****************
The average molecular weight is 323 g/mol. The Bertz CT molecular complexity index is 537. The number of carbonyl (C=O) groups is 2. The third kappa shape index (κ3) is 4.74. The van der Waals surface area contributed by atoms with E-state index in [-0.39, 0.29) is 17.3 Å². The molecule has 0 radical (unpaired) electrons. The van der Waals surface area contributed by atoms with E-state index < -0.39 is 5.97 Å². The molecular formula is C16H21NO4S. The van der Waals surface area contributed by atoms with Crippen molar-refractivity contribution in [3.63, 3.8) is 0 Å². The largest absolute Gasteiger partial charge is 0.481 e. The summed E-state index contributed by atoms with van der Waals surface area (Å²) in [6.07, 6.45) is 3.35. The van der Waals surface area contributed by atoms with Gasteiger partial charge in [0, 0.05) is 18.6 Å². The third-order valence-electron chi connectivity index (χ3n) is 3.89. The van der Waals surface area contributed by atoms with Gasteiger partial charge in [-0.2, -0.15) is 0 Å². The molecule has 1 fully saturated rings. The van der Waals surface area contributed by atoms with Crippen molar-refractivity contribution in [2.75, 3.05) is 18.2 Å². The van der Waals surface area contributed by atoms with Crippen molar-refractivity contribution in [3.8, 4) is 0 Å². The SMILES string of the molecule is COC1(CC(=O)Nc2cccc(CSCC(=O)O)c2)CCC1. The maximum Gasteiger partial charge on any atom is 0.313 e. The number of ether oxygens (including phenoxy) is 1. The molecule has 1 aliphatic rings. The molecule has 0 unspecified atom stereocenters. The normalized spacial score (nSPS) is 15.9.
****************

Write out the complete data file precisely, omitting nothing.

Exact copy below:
The average molecular weight is 323 g/mol. The Bertz CT molecular complexity index is 537. The number of carbonyl (C=O) groups is 2. The third kappa shape index (κ3) is 4.74. The van der Waals surface area contributed by atoms with E-state index in [-0.39, 0.29) is 17.3 Å². The molecule has 0 radical (unpaired) electrons. The van der Waals surface area contributed by atoms with E-state index < -0.39 is 5.97 Å². The molecular formula is C16H21NO4S. The van der Waals surface area contributed by atoms with Crippen molar-refractivity contribution in [3.63, 3.8) is 0 Å². The largest absolute Gasteiger partial charge is 0.481 e. The summed E-state index contributed by atoms with van der Waals surface area (Å²) in [6.07, 6.45) is 3.35. The van der Waals surface area contributed by atoms with Gasteiger partial charge in [0, 0.05) is 18.6 Å². The third-order valence-electron chi connectivity index (χ3n) is 3.89. The van der Waals surface area contributed by atoms with Gasteiger partial charge in [-0.2, -0.15) is 0 Å². The molecule has 1 fully saturated rings. The van der Waals surface area contributed by atoms with Crippen molar-refractivity contribution in [2.75, 3.05) is 18.2 Å². The van der Waals surface area contributed by atoms with Crippen molar-refractivity contribution in [3.8, 4) is 0 Å². The SMILES string of the molecule is COC1(CC(=O)Nc2cccc(CSCC(=O)O)c2)CCC1. The maximum Gasteiger partial charge on any atom is 0.313 e. The number of ether oxygens (including phenoxy) is 1. The molecule has 1 aliphatic rings. The molecule has 0 unspecified atom stereocenters. The normalized spacial score (nSPS) is 15.9.